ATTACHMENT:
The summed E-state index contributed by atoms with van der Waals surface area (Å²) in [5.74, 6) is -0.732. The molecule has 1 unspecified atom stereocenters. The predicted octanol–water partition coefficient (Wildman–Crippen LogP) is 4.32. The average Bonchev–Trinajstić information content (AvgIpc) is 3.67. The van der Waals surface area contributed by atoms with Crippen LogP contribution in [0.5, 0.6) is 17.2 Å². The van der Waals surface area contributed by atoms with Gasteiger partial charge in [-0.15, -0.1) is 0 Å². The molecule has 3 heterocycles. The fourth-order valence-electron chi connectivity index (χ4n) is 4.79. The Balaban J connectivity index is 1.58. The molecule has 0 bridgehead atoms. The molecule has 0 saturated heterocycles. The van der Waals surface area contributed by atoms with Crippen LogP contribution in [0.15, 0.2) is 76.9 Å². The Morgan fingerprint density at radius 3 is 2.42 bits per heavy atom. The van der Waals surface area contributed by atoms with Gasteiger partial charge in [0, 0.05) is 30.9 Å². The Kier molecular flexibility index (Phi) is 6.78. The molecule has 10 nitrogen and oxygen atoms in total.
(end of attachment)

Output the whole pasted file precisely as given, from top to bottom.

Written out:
The summed E-state index contributed by atoms with van der Waals surface area (Å²) in [5.74, 6) is -0.732. The molecule has 1 unspecified atom stereocenters. The predicted octanol–water partition coefficient (Wildman–Crippen LogP) is 4.32. The average Bonchev–Trinajstić information content (AvgIpc) is 3.67. The van der Waals surface area contributed by atoms with Crippen LogP contribution in [0.5, 0.6) is 17.2 Å². The van der Waals surface area contributed by atoms with Gasteiger partial charge in [-0.15, -0.1) is 0 Å². The molecule has 3 heterocycles. The fourth-order valence-electron chi connectivity index (χ4n) is 4.79. The Balaban J connectivity index is 1.58. The molecule has 0 bridgehead atoms. The molecule has 0 saturated heterocycles. The van der Waals surface area contributed by atoms with Crippen LogP contribution in [0.15, 0.2) is 76.9 Å². The Morgan fingerprint density at radius 3 is 2.42 bits per heavy atom. The van der Waals surface area contributed by atoms with Gasteiger partial charge in [0, 0.05) is 30.9 Å². The Kier molecular flexibility index (Phi) is 6.78. The molecule has 10 nitrogen and oxygen atoms in total.